What's more, the francophonie is changing. The francophonie has changed, and an increasing number of adults speak more than one language. French is often not the mother tongue of recently immigrated francophones. However, since they and their children were educated in French, they fall under paragraph 23(1)(b) of the Canadian Charter of Rights and Freedoms. This new reality must be reflected in the short-form census questionnaire's data collection.
Using only French as a mother tongue does not provide an accurate picture of Canada's francophone population in minority settings, thereby excluding an increasingly significant number of rights holders. This creates headaches for school administrators who struggle to meet the growing demand for French first-language education.
Schools are overflowing.
The lack of evidence during new school infrastructure planning very often results in schools that are too small to meet the demand. Only just built, schools must install portables to respond to an underestimated demand. I'd like to share with you the top priority of my school board, Conseil des écoles publiques de l'Est de l'Ontario, when it comes to school facilities. Built to accommodate 314 students, École Maurice-Lapointe has a student population of 718. That's an occupancy rate of 268%, and yet, there are no francophones in Kanata, they say. The school has 23 portables—I repeat, 23 portables. It actually has more portables than regular classrooms.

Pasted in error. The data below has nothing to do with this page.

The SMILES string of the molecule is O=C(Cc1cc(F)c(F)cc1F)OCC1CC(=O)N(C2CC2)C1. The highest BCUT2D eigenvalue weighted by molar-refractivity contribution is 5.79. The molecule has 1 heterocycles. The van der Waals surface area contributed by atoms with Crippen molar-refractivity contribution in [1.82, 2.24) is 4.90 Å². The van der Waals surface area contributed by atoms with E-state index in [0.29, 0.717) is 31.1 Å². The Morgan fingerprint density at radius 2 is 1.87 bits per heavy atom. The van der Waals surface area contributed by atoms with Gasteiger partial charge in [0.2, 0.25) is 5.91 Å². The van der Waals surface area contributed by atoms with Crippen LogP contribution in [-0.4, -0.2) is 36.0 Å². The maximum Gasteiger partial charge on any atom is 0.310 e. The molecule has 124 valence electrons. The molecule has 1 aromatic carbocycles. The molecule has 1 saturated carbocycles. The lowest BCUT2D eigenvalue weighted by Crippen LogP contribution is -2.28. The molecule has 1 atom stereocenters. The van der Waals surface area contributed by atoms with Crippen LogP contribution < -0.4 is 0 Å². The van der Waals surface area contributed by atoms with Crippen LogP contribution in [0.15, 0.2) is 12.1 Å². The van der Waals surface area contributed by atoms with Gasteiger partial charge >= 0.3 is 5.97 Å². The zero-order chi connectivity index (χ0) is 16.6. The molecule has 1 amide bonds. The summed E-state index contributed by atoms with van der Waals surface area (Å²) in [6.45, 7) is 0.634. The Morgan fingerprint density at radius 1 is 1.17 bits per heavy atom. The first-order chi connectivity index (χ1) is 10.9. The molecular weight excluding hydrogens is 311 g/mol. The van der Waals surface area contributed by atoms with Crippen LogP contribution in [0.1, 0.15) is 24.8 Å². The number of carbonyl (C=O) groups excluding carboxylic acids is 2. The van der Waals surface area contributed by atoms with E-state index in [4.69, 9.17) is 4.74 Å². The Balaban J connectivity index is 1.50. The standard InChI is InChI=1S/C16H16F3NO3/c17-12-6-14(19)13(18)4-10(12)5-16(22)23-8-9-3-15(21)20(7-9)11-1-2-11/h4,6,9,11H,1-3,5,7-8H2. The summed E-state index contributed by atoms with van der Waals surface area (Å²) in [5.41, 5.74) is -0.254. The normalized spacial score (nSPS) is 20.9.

Now I'll turn to our recommendations.
Since 2017 the Fédération nationale des conseils scolaires francophones has taken some 40 initiatives to make the federal government aware of the importance of modifying the short-form census questionnaire to better quantify French-language school rights. Consequently, what follows are the FNCSF's key recommendations.